I’m always down for a snack

The other day I was running an errand in a different part of the city and I passed by this tiny little deli, a really nondescript store, one of those countless little sandwich, soda, cigarette places littered across the city. I’d usually say it’s a bodega, but this definitely wasn’t a bodega, because, and I had to do a double take here, there was a picture of a falafel sandwich on the door. I’ve been really into falafel lately, and I find that all of the sudden it’s everywhere. Or maybe it’s not all of the sudden, maybe it’s just one of those things where as soon as I’m aware of something, I see it everywhere. Anyway, I’m always down for a snack, so I go inside.

I could tell the guy behind the counter was the owner just by the way he said hello. Like he really meant it, hello, welcome to my store, please spend money here. Hourly workers don’t really give a shit if you’re there or not. And most of the time at stores like this you’re only in to buy a drink or a scratch-off. If I were behind the counter I’d be so zoned out into space I wouldn’t have any reaction even if a gang of armed robbers stormed in. I’d just open the register and step aside.

So with the pleasantries out of the way, I asked for a falafel. The guy’s face lit up. “Falafel, eh?” I looked up at the board. Like any deli in the city, there were like a hundred things listed on the menu. Literally every single dish or sandwich that ever existed was written somewhere up there. And this place was maybe five by ten feet. Like really tiny.

He started scooping the falafel into balls while the oil heated up. He started questioning me, slowly.

“So, you like falafel?”

“Yeah, I really do.”

“Where do you live? Where do you buy your falafel?”

“I live in Queens. There’s a truck on Broadway that I go to.”

“How much do you pay for your falafel?”

“Three dollars for a pita sandwich, six for a platter with rice.”

And then things took a turn.

“Falafel and rice? I’ve never heard of such a thing.”

“Really? Huh.”

“You eat your falafel with rice? I’ve never in my life eaten falafel with rice. Not even once.”

“Huh. Yeah they sell it with basmati rice and salad and …”

“Salad. Yes. But rice? I cannot even conceive of falafel and rice. It makes absolutely no sense to me.”

At this point I was getting a little uncomfortable. My falafel cart in Queens always has a line down the block. They have a trophy that they display, the Vendy, and they’ve won it every year for the past five years. I’m not sure how competitive this Vendy qualification process is, but whatever, I’m not an authority, and the trophy looks legit.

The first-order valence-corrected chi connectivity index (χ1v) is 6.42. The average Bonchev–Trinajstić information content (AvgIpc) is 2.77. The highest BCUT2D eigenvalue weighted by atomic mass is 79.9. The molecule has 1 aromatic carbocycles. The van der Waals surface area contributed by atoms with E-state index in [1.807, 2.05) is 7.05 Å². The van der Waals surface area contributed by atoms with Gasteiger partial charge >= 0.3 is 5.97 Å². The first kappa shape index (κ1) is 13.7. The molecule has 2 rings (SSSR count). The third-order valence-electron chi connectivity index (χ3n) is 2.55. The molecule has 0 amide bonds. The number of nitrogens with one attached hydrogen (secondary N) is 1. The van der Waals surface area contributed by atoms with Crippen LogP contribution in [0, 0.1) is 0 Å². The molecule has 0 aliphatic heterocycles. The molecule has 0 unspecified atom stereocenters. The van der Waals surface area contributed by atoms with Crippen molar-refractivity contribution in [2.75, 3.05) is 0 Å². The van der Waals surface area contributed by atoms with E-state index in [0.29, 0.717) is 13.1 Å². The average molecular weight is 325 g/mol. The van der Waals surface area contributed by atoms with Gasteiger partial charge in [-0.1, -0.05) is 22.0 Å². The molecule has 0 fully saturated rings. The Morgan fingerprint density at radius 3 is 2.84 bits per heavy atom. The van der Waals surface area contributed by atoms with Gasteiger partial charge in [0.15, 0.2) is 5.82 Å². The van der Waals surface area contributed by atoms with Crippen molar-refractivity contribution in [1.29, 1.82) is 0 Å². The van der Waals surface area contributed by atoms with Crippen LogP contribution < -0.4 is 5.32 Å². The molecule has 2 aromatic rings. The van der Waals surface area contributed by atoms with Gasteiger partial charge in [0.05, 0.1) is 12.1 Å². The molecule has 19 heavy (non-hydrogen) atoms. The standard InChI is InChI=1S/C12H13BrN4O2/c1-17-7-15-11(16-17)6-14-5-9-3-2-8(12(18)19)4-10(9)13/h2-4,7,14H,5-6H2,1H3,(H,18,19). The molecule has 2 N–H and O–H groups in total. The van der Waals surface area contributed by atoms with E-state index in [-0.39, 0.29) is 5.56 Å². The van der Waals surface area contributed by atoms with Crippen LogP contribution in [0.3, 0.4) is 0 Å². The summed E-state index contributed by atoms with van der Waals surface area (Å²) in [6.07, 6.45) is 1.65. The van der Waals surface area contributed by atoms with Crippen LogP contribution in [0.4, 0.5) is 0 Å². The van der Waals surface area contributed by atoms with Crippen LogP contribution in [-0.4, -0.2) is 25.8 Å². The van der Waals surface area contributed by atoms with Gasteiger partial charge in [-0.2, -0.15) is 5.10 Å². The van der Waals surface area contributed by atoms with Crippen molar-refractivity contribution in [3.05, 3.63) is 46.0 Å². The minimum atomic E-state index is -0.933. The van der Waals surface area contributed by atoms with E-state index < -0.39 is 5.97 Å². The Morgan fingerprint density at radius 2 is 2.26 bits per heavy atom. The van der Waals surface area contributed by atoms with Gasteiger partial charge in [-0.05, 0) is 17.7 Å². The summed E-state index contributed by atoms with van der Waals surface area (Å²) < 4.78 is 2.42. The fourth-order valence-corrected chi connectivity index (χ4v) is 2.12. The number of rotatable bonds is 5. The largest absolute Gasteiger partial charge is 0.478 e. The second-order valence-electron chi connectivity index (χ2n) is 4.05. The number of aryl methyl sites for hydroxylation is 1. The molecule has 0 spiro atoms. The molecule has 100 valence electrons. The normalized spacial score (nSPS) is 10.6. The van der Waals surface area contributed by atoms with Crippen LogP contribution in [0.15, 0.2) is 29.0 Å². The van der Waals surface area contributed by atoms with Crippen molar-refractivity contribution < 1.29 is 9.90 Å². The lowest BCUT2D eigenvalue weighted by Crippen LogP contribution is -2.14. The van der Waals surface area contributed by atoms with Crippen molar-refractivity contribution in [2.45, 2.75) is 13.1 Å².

But this guy’s now staring at me, right in the eye, and he’s moving closer. Falafel and rice, never, really? Am I ordering this wrong? Have I been ordering this the wrong way all of this time? Do the guys at the falafel truck think the same thing about me when I order falafel and rice from them? This guy keeps asking the same question, over and over again, about falafel and rice, and I’m getting anxious, so I expertly change topics.

“You know, one time I tried to make falafel, but I didn’t use a food processor. I just tried to chop it up really finely and …”

“No. Always use food processor. I grind my falafel three times. No less than three times.”

OK, he took the bait. He was off of the falafel and rice business. He started talking about oil temperatures and how to test it by cooking a piece of onion first. He offered to sell me his raw falafel mix, and then I could make it at home, but I was really more concerned about this falafel sandwich, the one that I ordered, the one that was taking so long for him to even get in his deep fryer.

Meanwhile, whereas I was the only customer at first, now there were like five other people behind me, all with just bottles of water or soda, looking to get in and out, quick. One guy started complaining, could he just leave the dollar and go?

“No. I am making a falafel sandwich for this person.”

The guy on line looked at me and I just kind of smiled and shrugged. Sorry brah. Finally the owner finished my sandwich. Before he handed it over he kind of hesitated, looked me one more time in the eye and said, “Falafel and rice,” and then his eyes got real squinty, a real sinister kind of look flashed across his face, and he said, “I bet you anything this falafel truck is owned by an Egyptian.”

And I’m just like, what the hell? I have no idea who’s from what country. Basically every single nation that’s even close to the Mediterranean Sea claims falafel as their own dish. But again, I’m an expert at getting out of weird situations like this, so I match his suspicious glance and I say, “You know what? He’s definitely an Egyptian.” The owner nodded in approval. I had no idea who I was offending or insulting or even where this guy was from. I just wanted out.

He handed me my sandwich, charged me six bucks, definitely more than my Egyptian falafel back home, and he tells me, “Eat my falafel. If you like it, you’ll come back and eat more.” Not a thank you come again, this was more like a prophecy.

I left thinking, yeah right, no way pal. But I ripped open the foil and took a few bites. It was amazing. Delicious. Maybe I’d have to come back after all.

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